As I lay there looking up at the ceiling, I reached out my hand into the darkness and cried out on the inside, “If you’re there, won’t you let me know?” I spoke to God, whose existence I was uncertain of. I often laid awake at night, wrestling with doubt, wondering if he was there, wondering why he made it so hard to believe.
That’s a picture of my later teenage years. Having grown up in a Christian family, going to church consistently and frequently, I was expected to confess my faith in Jesus and be baptized around the age of thirteen. Thirteen was the supposed age of accountability, when one became eternally responsible for one’s spiritual choices. In other words, I was in danger of hell if I did not believe and experience baptism. But doubt kept me from this response. I knew that I couldn’t fake this one. These questions of ultimate importance demanded their all of me depending on which way I chose. To a young man, this also meant renouncing things like drinking and sex which appeared to me to be the road to fun and social acceptance. Though these social repercussions were certainly in the back of my mind, it was genuine doubt about my understanding of Christianity that bothered me most.
I was particularly disturbed by my understanding of salvation that seemed so dependent on my location in the world and in time. I understood Christianity to say that if I’d been born in “the deep heart of Africa”, where I imagined the Gospel had never been proclaimed, I would be destined for hell even though I’d never had a chance to believe. This seemed to be unjust and unacceptable. What did this say about the God I was supposed to believe in if he sent people to eternal torment for something they had no choice in? In my memory, I didn’t get good answers to these sorts of questions. (Of course, I was fourteen years old, so maybe I wasn’t listening that well!)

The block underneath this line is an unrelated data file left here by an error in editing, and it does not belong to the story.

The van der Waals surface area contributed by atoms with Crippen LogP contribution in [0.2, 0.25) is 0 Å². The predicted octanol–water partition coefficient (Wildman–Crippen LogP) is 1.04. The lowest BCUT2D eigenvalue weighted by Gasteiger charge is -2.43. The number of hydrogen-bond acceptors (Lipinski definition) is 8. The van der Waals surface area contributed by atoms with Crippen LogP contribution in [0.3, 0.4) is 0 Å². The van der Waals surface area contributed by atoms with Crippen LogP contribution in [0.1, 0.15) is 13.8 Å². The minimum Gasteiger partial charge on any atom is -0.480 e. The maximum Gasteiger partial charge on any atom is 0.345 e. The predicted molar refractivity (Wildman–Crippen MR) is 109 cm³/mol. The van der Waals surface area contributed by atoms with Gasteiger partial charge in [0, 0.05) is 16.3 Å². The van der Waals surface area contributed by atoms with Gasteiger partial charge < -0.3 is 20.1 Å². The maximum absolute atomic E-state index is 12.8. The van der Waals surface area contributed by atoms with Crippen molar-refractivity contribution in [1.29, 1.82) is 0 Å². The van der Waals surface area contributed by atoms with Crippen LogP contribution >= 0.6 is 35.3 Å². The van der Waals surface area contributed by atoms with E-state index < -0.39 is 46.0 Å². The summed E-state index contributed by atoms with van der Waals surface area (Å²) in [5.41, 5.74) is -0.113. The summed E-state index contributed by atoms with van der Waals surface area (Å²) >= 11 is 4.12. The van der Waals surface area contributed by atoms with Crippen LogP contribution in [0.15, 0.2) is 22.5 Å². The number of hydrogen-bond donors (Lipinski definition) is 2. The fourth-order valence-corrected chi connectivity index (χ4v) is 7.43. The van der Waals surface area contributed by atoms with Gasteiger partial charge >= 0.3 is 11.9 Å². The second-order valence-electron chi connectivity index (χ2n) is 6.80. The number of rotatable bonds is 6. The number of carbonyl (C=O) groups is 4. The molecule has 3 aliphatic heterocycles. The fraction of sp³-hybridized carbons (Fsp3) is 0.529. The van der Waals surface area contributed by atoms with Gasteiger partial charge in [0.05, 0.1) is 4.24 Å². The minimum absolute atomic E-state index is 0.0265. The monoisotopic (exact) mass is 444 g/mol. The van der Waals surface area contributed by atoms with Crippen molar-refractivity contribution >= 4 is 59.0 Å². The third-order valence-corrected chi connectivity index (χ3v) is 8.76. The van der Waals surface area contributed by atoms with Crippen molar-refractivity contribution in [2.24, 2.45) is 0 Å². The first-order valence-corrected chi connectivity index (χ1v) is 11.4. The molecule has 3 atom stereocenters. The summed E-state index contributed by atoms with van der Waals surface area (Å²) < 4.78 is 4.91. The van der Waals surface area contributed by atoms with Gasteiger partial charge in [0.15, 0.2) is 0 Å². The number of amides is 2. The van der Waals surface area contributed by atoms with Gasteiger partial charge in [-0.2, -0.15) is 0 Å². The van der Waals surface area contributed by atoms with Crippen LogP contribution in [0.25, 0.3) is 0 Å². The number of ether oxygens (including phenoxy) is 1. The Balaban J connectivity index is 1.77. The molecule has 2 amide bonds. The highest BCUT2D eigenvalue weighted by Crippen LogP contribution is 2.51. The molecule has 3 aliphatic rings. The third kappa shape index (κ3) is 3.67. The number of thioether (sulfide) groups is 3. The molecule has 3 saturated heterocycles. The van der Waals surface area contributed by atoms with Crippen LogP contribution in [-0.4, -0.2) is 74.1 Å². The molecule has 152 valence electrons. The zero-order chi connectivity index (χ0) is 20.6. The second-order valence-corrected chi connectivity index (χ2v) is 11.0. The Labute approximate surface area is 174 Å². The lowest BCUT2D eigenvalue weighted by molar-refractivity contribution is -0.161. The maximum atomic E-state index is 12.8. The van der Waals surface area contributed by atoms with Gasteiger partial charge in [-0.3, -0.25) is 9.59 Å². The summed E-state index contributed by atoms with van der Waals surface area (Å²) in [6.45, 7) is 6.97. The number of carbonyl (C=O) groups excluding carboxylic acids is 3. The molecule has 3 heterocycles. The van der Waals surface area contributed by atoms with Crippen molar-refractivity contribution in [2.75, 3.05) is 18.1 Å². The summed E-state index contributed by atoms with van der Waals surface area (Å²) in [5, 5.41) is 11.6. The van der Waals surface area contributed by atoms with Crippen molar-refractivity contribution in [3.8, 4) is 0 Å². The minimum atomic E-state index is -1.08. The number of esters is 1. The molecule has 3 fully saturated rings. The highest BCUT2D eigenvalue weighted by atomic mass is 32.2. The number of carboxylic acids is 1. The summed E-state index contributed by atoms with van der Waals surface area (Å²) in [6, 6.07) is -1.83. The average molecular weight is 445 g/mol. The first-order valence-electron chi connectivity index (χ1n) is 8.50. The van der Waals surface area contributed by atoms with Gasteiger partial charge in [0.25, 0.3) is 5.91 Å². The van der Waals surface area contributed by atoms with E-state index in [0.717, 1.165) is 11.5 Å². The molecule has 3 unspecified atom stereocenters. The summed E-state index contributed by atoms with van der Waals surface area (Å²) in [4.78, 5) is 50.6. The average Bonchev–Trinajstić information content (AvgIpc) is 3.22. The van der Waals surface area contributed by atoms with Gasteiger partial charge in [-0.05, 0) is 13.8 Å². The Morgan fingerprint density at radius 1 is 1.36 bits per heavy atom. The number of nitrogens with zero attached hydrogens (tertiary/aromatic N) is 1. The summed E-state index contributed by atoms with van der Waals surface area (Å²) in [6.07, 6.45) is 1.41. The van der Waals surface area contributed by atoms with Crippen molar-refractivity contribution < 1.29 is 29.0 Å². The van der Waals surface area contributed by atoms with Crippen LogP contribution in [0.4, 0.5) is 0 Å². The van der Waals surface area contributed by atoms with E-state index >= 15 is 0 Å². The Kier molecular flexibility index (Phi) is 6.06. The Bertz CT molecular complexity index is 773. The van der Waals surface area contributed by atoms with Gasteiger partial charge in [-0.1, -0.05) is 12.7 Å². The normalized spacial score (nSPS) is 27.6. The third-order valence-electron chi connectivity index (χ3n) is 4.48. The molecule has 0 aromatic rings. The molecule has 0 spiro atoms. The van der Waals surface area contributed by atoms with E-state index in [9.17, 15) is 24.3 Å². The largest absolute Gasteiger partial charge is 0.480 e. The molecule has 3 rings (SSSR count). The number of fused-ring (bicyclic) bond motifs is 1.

Although I eventually did come to faith in Jesus, was it wrong to wrestle with these and further doubts? I’ve always felt like doubting was a necessary part of my faith journey. I’ve identified with other doubters, sometimes so much so that this empathy threw me into murky waters of intense doubt and depression. On the other side of these times, I’ve found a nuanced and more flexible faith.
At the same time, people who seem to have deep faith have always drawn me. Most of the time I’ve equated passion with faith. And sometimes I’ve equated emotion and mysticism and charismatic elements of Christianity with strong faith.
I feel caught between two currents: one that appreciates doubt and wrestling with God and faith; and another that is drawn to what appears a more certain faith characterized by passion.
Perhaps you’ve experienced something similar. You’ve wrestled with your faith and wondered if it was enough. Or your faith has been challenged by insights into the world through education and interaction with other people. Perhaps tragedy has left your faith in ruins. These challenges create dissonance with what you’ve thought to be true. Perhaps you’ve felt you had to give up on faith altogether since you no longer believed certainty was possible. Or perhaps you’ve just never felt like a good Christian because you weren’t as passionate and certain as others seem to be.
If you identify with any of the above, I’m hoping to write several blogs that speak to the interplay of faith and doubt. I’ll use the book, Benefit of the Doubt, by Gregory Boyd, as fodder to kick around these thoughts. As I work through the book, I’ll share highlights with you and hope to generate thoughtful discussion.
So for now, how do you identify with the topic of doubt and faith?